Disease undoubtedlyrepresents one of the big-gest constraints to thelated by the Reed and Muench procedure asthe basis for deciding the optimal challengedose to be used during testing of vaccineefficacy.Figure 1 illustrates the clear doseresponse curve found from the virulenceassays. The LD100 dose (killing 100% of fish within three days) for this particularisolate of Vibrio cholerae was 1x1010 CFU/ml, with the LD50 established as 1x108CFU/ml.At 21 days after immunization, the vacci-nated and control fish were challenged withthe LD100 as a 0.10 ml injection adminis-tered intraperitoneally while the positivecontrols received 0.10 ml of sterile saline.Monitored for three days post-challenge,there was a 100% mortality rate for the fishin the positive control group. All dead fish inthe challenge experiment were confirmedby re-culture and re-identification using API20E as positive for Vibrio cholerae infection.Results of the efficacy test in Table 1confirmed that giving 0.10 ml of the vaccineprovided the highest rate of protectionagainst Vibrio cholerae. This vaccination gaverelative percentage survival (RPS) values of up to 77.59% compared with the relevantcontrols. Its percentage mortality rates0.9 % (v/v) saline. The aim was to findpathogen doses that would kill 50% and100% of injected fish within three days, sothat the mean lethal dose could be calcu-
Dr John S Clark
obtained his Ph.D.in micro-encapsulation at Heriot-WattUniversity in Edinburgh, Scotland in 1983.He currently works on formulation of anti-parasitics, vaccines, nutritional/health products for a variety of clients.Email: email@example.com
Dr Nantarika Chansue
is theAssociate Professor and Directorof the Veterinary Medicine AquaticAnimal Research Centre (VMAARC) atChulalongkorn University in Bangkok.She specializes in disease identifica-tion and control methods for shrimp,marine and freshwater fish, turtles andaquatic mammals. Aquatic immunoto-xicology has been her major researchinterest for some 20 years.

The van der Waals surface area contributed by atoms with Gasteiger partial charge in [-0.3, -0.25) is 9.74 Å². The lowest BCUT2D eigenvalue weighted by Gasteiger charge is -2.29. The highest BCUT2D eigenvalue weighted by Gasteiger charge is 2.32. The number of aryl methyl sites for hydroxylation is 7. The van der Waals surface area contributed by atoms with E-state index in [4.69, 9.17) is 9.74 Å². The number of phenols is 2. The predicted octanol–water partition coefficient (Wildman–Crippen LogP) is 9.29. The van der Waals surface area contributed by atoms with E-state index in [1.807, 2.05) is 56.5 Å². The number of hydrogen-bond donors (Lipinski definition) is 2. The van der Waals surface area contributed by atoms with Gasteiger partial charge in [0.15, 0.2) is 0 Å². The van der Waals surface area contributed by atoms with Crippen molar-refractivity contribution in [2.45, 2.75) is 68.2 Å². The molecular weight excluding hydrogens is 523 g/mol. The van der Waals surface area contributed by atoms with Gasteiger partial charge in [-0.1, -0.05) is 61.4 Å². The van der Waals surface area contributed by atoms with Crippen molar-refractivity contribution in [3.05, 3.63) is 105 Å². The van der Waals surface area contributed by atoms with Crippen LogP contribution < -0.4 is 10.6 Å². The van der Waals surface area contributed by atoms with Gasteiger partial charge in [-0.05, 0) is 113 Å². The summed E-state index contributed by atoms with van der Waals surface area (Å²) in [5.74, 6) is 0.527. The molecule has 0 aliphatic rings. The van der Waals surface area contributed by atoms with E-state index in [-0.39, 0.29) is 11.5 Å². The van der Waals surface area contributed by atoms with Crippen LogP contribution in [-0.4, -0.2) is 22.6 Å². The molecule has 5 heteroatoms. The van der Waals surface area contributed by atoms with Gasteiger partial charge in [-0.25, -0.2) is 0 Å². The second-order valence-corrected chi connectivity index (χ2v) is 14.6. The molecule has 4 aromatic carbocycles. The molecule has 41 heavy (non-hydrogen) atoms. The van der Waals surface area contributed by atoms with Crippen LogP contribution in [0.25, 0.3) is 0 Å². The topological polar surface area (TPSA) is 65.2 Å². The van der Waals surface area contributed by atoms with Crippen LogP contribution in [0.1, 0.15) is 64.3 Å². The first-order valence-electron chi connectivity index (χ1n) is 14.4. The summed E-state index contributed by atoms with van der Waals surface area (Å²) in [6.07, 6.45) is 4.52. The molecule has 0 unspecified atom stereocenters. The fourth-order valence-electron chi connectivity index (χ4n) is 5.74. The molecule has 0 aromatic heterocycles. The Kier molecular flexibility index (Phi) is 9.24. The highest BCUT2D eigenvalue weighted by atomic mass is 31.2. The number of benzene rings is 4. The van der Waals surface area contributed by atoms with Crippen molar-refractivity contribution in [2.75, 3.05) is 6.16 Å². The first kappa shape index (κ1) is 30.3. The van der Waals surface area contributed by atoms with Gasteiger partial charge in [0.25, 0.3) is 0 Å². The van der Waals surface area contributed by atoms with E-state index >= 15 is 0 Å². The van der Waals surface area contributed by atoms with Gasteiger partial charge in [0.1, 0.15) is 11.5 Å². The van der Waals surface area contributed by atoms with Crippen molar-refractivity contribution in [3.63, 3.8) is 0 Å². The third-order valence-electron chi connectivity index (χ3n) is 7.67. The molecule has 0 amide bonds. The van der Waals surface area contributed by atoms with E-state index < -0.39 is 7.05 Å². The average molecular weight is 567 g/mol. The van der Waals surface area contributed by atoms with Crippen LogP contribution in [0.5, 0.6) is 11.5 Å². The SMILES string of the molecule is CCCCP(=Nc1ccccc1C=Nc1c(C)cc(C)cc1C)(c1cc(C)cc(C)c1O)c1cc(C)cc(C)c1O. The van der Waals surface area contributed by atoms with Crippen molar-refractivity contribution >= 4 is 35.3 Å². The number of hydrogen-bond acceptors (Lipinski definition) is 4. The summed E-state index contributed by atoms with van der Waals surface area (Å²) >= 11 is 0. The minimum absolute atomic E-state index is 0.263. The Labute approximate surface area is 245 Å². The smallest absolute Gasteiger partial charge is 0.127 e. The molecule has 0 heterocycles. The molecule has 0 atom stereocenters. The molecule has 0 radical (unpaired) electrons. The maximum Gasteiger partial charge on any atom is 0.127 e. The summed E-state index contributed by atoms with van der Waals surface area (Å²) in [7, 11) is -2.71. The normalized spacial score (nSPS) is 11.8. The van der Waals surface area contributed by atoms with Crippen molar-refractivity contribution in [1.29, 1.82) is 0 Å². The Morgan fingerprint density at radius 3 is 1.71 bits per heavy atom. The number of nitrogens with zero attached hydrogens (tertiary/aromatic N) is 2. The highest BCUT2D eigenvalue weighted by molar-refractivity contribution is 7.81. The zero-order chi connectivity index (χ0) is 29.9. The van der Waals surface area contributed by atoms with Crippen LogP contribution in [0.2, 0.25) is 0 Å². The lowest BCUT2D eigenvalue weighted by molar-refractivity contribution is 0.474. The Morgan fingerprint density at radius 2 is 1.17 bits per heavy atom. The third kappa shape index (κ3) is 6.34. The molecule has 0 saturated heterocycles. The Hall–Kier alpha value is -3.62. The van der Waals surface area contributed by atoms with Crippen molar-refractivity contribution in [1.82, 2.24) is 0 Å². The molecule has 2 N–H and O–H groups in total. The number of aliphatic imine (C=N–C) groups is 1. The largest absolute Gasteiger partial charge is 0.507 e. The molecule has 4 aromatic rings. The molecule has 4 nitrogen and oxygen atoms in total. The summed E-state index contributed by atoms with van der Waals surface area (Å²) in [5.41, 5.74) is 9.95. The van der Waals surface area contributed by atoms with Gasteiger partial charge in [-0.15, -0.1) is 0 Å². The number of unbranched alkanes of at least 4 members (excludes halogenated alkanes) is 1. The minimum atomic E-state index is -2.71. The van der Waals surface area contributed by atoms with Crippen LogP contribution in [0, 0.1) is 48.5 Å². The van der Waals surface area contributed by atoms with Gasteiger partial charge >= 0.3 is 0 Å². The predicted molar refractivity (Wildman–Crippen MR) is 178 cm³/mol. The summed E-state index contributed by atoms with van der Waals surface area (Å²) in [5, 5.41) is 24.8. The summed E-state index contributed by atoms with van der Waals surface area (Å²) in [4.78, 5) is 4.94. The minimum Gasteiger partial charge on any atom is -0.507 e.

Professor Jirasak Tangtrongpiros
is the head of the Veterinary MedicineAquatic Animal Research Centre(VMAARC) at ChulalongkornUniversity in Bangkok, Thailand. Hespecialises in aquatic animal diseaseand his primary interest is in methodsfor disease prevention and control.
The authors would like to convey their thanks to all the staff of VMAARC inChulalongkorn University, BangkokThailand, and to the supporting staff of the Research Institute at Rayong, Rayong Province, Thailand, and finally to Drs. Gee,Na, Lin and Jim for their endless patience.References are available on request.
Measures to sustain asuccessful aquaculture
(Tan et al., 2006)
Use healthy (not necessarilycheap) fry
Quarantine incoming animals
Use formulated pelleted feed
Grade fish periodically
Monitor water quality
Record diseases and feeding
Observe withdrawal period of drugs
Remove dead fish at least once aday
Clean and disinfect equipment
Vaccination if available
Place your farm too close toothers
Have several species in one farm
Use fingerlings from unknownsources
Overstock (to overcome lowsurvival)
Use trash fish
Use drugs without diagnosis
Leave or throw dead fish in thewater
Restock fish without cleaning thecages
Ignore diseases until heavy mor-tality occurs
Percentage mortality of juvenile orange-spotted grouper,non-vaccinated and vaccinated by two intraperitoneally injecteddoses of a Vibrio vaccine and relative percentage survival (RPS)after challenge with Vibrio cholerae.GroupMortality*RPSNCControl, no infection2.63±3.72c97.44PCControl, normal saline IP100.00±0.00a0.00T10.05 ml. vaccine IP54.04±31.73b45.76T20.10 ml. vaccine IP23.15±18.61bc77.59
Data was subjected to two way analysis of variance using an SPSSprogram. Significant differences were determined at P<0.05.